For those who aren't aware--New Life Church is a dominionist, spiritually abusive church that not only practices Brownsville aka "Third Wave" doctrines (that are dominionist at their core, as "Third Wave" doctrines are in essence an extension of "spiritual warfare" and "deliverance ministry" beliefs) but has in fact set up "prayer gangs", uses coercive "prayer cell" setups (a coercive tactic introduced to pentecostal/charismatic groups by Paul Yonggi Cho, who also is responsible ultimately for the whole Brownsville aka Toronto aka "Third Wave" madness in the first place), has links to the AoG (via use of the Royal Rangers, an AoG front group meant as a dominionist alternative to the Boy Scouts--whom, it is felt, are not "Christian enough"), and has even attempted "Wesson oil" exorcisms on city buildings and literally stalked "new agers" and neopagans in their community.  Harper's Magazine has done an excellent expose on the group, and this site has links to further information; "This American Life" has also done an informative program regarding New Life and its prayer-gangs.

b) The National Religious Broadcasters are the main media wing of the "parallel economy" that dominionist groups have set up (which includes "Christian businesses" via the "Christian Yellow Pages" and companies like Chick-Fil-A and Hobby Lobby which directly fund dominionist causes).  In fact, the NRB is  probably THE major media point from where the dominionist message gets out to the churchgoers, aside from the churches themselves (who often teach that to listen to "non-Christian media" will cause one to be demonised).

A number of informative articles are available on the NRB and its specific links to dominionist groups, including:

Harpers Magazine companion article to the New Life Church article
Max Blumenthal article on NRB as dominionist media
Columbia Journalism Review's article on dominionist "parallel media" focusing on the NRB
Mirror and further commentary re above CJR article
Americans United article on NRB as dominionist media

(Most of these articles are mirrored on Katherine Yurica's excellent site on dominionism (which is also one of the few sites I've seen that focuses in on the AoG links with dominionism, something I can personally confirm as a walkaway).)

Possibly even more disturbing, one thing I have found in my own private research of dominionist radio (in preparation for a research project involving "godcaster" networks associated with the NRB and a few particular broadcasters in particular, namely Salem Communications and Calvary Chapel's loose-knit translator networks including WAY-FM and K-Love affiliates) is that the FCC's head of licensing policy for broadcast licenses (for AM/FM/TV licenses) has been saluted by the NRB and has links to them:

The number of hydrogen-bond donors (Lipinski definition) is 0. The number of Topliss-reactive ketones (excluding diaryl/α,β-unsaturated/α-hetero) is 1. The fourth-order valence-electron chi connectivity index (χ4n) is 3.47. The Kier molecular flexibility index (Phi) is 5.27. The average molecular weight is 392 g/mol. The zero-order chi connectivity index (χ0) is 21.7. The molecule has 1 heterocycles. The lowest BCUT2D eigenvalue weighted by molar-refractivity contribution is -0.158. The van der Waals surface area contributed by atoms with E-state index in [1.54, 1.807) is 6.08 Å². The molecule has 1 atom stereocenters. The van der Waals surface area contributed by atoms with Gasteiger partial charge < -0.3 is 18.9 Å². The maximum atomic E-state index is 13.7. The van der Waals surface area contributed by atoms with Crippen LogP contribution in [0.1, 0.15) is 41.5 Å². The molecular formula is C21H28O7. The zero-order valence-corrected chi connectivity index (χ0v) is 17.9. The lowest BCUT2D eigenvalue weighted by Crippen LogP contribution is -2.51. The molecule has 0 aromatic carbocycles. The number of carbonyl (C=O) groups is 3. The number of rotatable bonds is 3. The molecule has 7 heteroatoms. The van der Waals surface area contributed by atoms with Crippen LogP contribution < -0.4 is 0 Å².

Dark Christianity article (if anyone wishes, I'll gladly post it here too, to give a little bit of backgrounder for the next project)
Original Project Tocsin blog


by dogemperor on Sun Nov 27, 2005 at 01:24:06 PM EST
Parent




Michele said,

I'm worried about, and not clear on how to respond to, is this attempt to polarize every bit of our public life along religious lines.

I think this expresses the concern of a lot of us.

The Dominionist attempt to "Christianize" the culture is polarizing and divisive.  If we don't find a way to restore some civility in public life, sooner or later the conflict will escalate beyond the level of rhetoric.

It would help if "Evangelicals" would go back to working on converting people instead of focusing on re-claiming a culture.  Culture has little or nothing to do with being a Christian.

by Mainstream Baptist on Wed Nov 23, 2005 at 01:46:13 PM EST

In some areas (notably, regarding gay/les/bi/trans individuals and in regards to abortion providers) it already has gone beyond rhetoric.

For that matter, in Colorado Springs itself, it went beyond rhetoric in the 70's when neopagans were literally being stalked and their homes picketed by Ted Haggard's New Life Church.

Sadly, I'm not sure what the cure is, as with a lot of these groups the dominionist push is part of their core theology (not so much with the Southern Baptists, I'm talking more on the pente/charismatic groups into "Third Wave" stuff) and we're also dealing with what is essentially a coercive mindset.

by dogemperor on Wed Nov 23, 2005 at 02:01:50 PM EST
Parent

There's a segment of "This American Life" that talks about Pastor Ted and his 'prayer walking' around Colorado Springs.

It's definitely worth listening to.

Pray

by Lorie Johnson on Wed Nov 23, 2005 at 02:16:09 PM EST
Parent




Excellent article in Salon, Michelle. Congratuations on a wonderful job.

When I hear a fundamentalist relative start complaining about the "anti-Christmas" conspiracy over the holidays this year, I'm going to bring up Ford and the Birch Society and see if they know anything about the legitimacy of those complaints. ;-)

by Karen on Wed Nov 23, 2005 at 06:56:11 PM EST